Early intervention programs for children with behavior problems and at risk for developing antisocial behaviors

Evidence- and research-based practices

John W Maag, Antonis Katsiyannis

Research output: Contribution to journalArticle

9 Citations (Scopus)

Abstract

The number of children who would be eligible for, and benefit from, early intervention programs has dramatically increased during the past several years. However, those programs would have to meet the U.S. Department of Education's criteria for being evidence based. Some programs that have proven successful would not be eligible but rather be considered data based by educational researchers. The purpose of this article is to review the major early intervention programs for children at risk for developing conduct problems and to determine which ones could be considered evidence based, research based, or neither. Issues related to determining whether a program is evidence based versus data based are presented, along with those addressing program efficacy and access for eligible children.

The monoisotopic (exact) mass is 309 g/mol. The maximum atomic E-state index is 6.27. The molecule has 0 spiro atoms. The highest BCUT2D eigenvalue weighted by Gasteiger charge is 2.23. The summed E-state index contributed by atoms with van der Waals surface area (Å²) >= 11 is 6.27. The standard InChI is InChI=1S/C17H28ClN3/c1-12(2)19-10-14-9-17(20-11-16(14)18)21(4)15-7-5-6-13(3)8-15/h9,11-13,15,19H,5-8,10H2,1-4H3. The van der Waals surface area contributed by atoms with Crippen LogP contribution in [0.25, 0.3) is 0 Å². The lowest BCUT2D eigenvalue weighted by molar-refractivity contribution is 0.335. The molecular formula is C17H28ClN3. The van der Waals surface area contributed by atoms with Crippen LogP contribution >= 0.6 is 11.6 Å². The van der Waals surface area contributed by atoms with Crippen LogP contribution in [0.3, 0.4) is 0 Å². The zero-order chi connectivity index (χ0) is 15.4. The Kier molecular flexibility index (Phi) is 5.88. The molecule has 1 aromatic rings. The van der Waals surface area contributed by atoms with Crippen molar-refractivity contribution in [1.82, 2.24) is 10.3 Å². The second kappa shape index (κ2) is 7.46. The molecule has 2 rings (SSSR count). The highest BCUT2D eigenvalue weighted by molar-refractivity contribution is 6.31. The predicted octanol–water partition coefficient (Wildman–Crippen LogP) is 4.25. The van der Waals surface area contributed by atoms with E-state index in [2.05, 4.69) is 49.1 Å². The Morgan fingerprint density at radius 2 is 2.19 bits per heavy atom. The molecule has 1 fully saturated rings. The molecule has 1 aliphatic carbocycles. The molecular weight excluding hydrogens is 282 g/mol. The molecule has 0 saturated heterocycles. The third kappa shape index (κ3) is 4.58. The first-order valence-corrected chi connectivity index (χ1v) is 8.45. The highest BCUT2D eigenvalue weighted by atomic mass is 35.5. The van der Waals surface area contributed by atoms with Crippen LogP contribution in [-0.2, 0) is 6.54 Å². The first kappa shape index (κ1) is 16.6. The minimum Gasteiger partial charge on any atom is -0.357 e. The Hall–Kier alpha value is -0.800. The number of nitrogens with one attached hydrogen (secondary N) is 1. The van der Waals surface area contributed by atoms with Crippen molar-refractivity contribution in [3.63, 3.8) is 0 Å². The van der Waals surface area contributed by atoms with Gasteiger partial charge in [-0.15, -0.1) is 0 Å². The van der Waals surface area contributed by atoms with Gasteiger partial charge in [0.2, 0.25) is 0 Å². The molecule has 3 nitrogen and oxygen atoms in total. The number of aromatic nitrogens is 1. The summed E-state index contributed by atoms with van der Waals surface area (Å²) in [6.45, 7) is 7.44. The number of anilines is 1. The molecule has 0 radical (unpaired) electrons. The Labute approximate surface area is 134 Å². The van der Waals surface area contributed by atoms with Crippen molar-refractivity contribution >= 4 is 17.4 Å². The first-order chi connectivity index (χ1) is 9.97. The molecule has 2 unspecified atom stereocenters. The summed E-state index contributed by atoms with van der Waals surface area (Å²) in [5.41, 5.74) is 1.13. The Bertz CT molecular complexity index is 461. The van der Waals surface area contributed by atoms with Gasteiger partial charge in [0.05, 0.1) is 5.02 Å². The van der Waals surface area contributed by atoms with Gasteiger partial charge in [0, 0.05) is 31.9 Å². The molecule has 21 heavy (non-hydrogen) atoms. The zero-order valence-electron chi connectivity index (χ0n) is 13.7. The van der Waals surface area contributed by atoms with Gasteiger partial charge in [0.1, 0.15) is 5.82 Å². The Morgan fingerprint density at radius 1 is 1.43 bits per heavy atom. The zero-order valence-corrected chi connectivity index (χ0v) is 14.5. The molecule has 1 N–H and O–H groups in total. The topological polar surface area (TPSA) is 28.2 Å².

Original languageEnglish (US)
Pages (from-to)464-475
Number of pages12
JournalRemedial and Special Education
Volume31
Issue number6
DOIs
StatePublished - Nov 1 2010

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Evidence-Based Practice
Child Behavior
Research
evidence
Research Personnel
Education
number of children
education

Keywords

  • IDEA
  • early intervention
  • effects
  • qualitative

ASJC Scopus subject areas

  • Education
  • Public Health, Environmental and Occupational Health

Cite this

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